Uterine fibroid treatment could reduce need for surgery
New development in treatment of uterine fibroids could enable thousands of women to avoid hysterectomies
A new development in the treatment of uterine fibroids that could enable thousands of women to avoid hysterectomies and other major surgery has been authorised by the European Commission.
Ulipristal acetate (Esmya®) is an oral treatment for the moderate to severe symptoms of uterine fibroids in adult women of reproductive age, that gives rapid control of uterine bleeding, reduces anaemia and shrinks the size of fibroids.
Until now, ulipristal acetate could only be used as a pre-operative treatment of moderate to severe symptoms of uterine fibroids, with women being able to take the drug prior to a surgical procedure.
Esmya – taken as a once-daily tablet – has now been authorised by the European Commission so it can be taken on an intermittent basis, giving women the opportunity to opt for long-term medical management of uterine fibroids and potentially avoid surgery.
Around 40 in every 100 women develop uterine fibroids at some time in their life and it is estimated that about 300,000 surgical procedures are performed annually in the EU for fibroids, including approximately 230,000 hysterectomies.
The authorisation for ulipristal acetate to be used without surgery follows two long-term phase III clinical studies, involving 132 and 451 patients, which assessed the efficacy and safety of intermittent use. Efficacy was demonstrated by a reduction in bleeding, fibroid volume and pain, and ultimately an improvement in the quality of life of women suffering from symptomatic uterine fibroids.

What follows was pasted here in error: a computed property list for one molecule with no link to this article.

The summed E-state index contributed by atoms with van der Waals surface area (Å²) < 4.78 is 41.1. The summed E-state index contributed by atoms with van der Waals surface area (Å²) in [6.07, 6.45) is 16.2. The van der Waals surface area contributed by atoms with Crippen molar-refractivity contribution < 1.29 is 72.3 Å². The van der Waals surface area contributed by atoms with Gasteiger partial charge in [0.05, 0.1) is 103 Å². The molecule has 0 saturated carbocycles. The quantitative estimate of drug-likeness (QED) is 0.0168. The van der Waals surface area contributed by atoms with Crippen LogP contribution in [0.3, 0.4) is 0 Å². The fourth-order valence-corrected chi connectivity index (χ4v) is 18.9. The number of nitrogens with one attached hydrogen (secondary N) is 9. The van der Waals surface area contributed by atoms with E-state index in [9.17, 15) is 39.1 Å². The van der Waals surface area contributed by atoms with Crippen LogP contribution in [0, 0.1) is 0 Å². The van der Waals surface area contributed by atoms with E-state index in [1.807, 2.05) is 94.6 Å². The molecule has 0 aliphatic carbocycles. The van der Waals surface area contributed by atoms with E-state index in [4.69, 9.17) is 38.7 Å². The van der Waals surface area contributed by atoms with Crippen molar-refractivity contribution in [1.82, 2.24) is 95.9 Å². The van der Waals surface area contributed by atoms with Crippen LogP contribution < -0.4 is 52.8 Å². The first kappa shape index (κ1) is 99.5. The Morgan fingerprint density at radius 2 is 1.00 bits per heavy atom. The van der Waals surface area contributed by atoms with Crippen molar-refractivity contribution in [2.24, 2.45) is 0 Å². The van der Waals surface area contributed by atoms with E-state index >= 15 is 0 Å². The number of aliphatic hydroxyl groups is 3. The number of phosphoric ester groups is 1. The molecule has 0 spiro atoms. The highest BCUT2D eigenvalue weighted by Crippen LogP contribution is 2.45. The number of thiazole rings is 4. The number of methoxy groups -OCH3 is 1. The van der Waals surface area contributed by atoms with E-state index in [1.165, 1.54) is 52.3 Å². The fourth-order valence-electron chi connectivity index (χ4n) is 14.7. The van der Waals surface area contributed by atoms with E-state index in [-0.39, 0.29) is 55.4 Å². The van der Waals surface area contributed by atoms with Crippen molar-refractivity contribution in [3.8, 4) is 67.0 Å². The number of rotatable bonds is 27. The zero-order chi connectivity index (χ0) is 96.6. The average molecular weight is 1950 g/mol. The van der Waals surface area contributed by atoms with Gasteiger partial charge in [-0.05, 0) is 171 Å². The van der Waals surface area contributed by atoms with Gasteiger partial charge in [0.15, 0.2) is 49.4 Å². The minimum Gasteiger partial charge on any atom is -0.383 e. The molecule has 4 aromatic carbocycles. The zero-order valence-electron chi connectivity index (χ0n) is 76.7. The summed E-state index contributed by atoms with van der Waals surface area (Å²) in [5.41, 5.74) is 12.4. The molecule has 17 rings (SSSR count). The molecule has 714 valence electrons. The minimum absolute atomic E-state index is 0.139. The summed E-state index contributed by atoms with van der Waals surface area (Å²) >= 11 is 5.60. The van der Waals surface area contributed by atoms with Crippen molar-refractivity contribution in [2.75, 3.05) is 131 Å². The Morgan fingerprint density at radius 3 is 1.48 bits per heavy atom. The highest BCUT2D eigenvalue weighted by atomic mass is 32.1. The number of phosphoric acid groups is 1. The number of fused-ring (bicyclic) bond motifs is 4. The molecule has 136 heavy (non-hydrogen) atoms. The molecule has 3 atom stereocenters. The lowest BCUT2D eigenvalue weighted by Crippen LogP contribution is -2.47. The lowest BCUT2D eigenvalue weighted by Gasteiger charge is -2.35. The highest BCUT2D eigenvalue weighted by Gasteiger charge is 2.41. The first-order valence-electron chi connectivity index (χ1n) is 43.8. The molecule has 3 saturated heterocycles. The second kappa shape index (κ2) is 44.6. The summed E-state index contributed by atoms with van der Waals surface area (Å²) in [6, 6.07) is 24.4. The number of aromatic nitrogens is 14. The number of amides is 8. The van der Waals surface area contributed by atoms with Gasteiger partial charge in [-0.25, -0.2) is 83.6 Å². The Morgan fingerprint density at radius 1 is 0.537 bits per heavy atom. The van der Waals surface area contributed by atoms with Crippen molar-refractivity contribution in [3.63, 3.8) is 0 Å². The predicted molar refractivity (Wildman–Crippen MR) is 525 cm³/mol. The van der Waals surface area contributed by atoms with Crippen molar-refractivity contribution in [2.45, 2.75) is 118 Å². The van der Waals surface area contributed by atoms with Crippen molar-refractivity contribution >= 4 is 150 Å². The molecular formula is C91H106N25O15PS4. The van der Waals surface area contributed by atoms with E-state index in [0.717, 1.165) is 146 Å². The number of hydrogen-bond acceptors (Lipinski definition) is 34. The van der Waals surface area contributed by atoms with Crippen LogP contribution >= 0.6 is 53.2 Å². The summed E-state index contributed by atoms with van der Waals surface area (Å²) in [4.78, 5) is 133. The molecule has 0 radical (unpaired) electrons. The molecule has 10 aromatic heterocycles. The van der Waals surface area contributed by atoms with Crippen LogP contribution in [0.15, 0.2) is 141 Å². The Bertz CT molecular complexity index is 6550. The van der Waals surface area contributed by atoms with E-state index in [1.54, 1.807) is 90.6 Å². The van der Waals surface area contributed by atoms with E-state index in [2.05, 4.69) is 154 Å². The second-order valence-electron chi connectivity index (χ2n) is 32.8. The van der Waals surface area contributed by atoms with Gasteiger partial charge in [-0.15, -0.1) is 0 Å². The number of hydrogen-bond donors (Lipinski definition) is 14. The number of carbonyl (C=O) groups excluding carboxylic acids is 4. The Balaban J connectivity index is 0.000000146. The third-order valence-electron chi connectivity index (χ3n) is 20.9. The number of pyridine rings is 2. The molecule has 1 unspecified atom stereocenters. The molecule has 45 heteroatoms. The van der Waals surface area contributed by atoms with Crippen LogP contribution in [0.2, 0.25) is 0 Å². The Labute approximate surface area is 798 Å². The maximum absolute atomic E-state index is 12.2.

The authorisation has been welcomed by clinicians, who believe it could transform the way uterine fibroids are treated.
Martin Powell, consultant gynaecologist in Nottingham, said: “This development is a significant advancement in the treatment of uterine fibroids, as many women will now be able to take Esmya to shrink their fibroids and reduce the bleeding, rather than having to undergo major surgery, which can in some severe cases be life-threatening.
“It is particularly significant for those women who want children and therefore wish to avoid surgery that could damage their fertility or, in the case of a hysterectomy, prevent them being able to start a family.”